The carved and gilded wooden figural statue, Our Lady of Peace, was designed in 1920 by the artist Martin Travers for St Mary’s Church in Belgravia to mark the end of the First World War.


The statue of Our Lady of Peace has resided in the chapel of Seven Sorrows since 1927

Renowned for his Baroque style, Travers constructed devotional works for various churches, and was notable for his use of affordable materials to ensure that his work remained within the financial reach of places of worship. The use of these materials makes Travers’ works particularly susceptible to age-related disintegration and periodic conservation is usually required to ensure that structural and surface stability.


The impressive interior of St Mary’s Church, Belgravia

Conserving the sculpture of Our Lady of Peace to ensure its structural and surface integrity is particularly important because the work is regularly handled to facilitate the placement (and subsequent removal) of a detachable crown for certain religious celebrations.


The detachable crown, which is worn by Our Lady of Peace for certain religious celebrations, pictured in the Plowden & Smith studio

As with many historic buildings, the environment of a church can pose a unique set of challenges for artworks. Fluctuations in humidity and temperature, potential for damp, the use of candles and oils in services and the impact of pests can lead to a whole host of conservation issues. Many years of candle soot, layers of varnish, and previous repairs had left Our Lady of Peace in need of conservation care.

The Our Lady of Peace statue showing many years of candle soot, historic varnish and previous repairs (left), and following restoration and conservation treatment (right)

In 2019 following a site visit by the art restoration and conservation company Plowden & Smith, the statue was deinstalled and transported to their South London studio for treatment.


Restoring the Broken Finger of the Statue


The most obvious area requiring restoration was the detached thumb of Our Lady of Peace

The most obvious area of damage was the detached thumb on the Virgin Mary’s right hand. Despite the majority of the figure being made from wood, it became apparent on close inspection that certain parts – such as the hand – were made from plaster.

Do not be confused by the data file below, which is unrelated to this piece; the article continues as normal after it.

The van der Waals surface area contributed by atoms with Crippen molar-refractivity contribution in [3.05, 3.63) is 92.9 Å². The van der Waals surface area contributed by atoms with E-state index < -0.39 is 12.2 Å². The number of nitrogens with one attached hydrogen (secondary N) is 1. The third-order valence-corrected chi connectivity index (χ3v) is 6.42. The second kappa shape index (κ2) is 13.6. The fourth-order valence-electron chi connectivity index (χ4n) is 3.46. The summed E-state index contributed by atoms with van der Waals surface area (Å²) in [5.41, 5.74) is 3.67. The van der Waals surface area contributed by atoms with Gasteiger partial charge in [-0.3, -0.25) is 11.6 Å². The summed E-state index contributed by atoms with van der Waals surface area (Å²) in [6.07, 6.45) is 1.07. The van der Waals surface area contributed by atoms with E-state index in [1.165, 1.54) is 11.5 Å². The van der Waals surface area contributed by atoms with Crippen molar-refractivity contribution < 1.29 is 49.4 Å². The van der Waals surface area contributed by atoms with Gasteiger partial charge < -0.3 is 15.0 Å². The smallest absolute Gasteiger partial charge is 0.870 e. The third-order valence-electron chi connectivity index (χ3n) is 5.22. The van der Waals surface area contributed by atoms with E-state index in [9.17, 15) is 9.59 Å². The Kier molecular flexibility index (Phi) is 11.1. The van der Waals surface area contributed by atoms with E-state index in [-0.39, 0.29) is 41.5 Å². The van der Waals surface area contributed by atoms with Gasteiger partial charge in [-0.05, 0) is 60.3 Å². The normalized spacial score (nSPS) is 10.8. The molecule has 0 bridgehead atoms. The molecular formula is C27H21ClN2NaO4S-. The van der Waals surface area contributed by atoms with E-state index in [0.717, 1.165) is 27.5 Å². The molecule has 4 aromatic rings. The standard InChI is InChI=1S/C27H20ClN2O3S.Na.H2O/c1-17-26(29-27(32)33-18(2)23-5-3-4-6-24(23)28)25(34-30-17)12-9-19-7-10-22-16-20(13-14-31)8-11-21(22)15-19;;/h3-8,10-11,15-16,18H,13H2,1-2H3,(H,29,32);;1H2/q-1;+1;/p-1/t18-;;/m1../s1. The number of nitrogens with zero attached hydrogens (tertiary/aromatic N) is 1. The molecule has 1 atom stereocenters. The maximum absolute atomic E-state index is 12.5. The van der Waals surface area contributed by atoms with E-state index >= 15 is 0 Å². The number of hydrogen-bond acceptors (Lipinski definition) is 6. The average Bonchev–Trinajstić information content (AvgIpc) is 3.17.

Thankfully, the broken plaster thumb had been retained and therefore our decorative arts conservator Liisa Vesa could carefully bond the thumb back into place using polyester resin.

Polyester resin is a bonding agent specifically used to adhere and fill losses in the break simultaneously. The surface of the join was then carefully filled in to provide additional support and to ensure a seamless repair.

Decorative Arts Conservator Liisa Vesa working on the statue of Our Lady of Peace

Cleaning the Statue

The cleaning of Our Lady of Peace required a multi-layered approach. After an initial dry clean of all the pieces – the figure, crown, sceptre and sunburst – their surfaces were cleaned using 2.5% triammonium citrate in deionised water, a chelating agent used to remove surface dirt. The face and flesh of the figure were then cleaned with denatured alcohol, also known as IMS, to remove the varnish which coated them and had discoloured over time.

Regilding the Statue


Liisa regilding the statue

During cleaning, areas of bronze paint were revealed which appear to have been historically applied to the surface in an attempt to restore damaged areas of gilding. Since the statue was to be fully regilded and with respect for the conservation code of ethics, this bronze paint was retained.
Examination of the statue revealed that certain areas of the gilded surface of Our Lady were lifting; possibly the result of temperature and humidity fluctuations affecting the surface of the statue. These flaking areas were consolidated to minimise further loss over time.
Areas of loss were filled, and the surface was fully oil gilded using 23.5 carat gold and platinum leaf. The result was a significantly brighter statue, which was toned using watercolour and acrylics to create a closer match to the original colour. Finally, the facial details and flesh tones were retouched to complete the treatment.

The end result

The restored and regilded statue in the Plowden & Smith Decorative Arts studio

The restored statue of Our Lady of Peace following installation at St Mary’s Church, Belgravia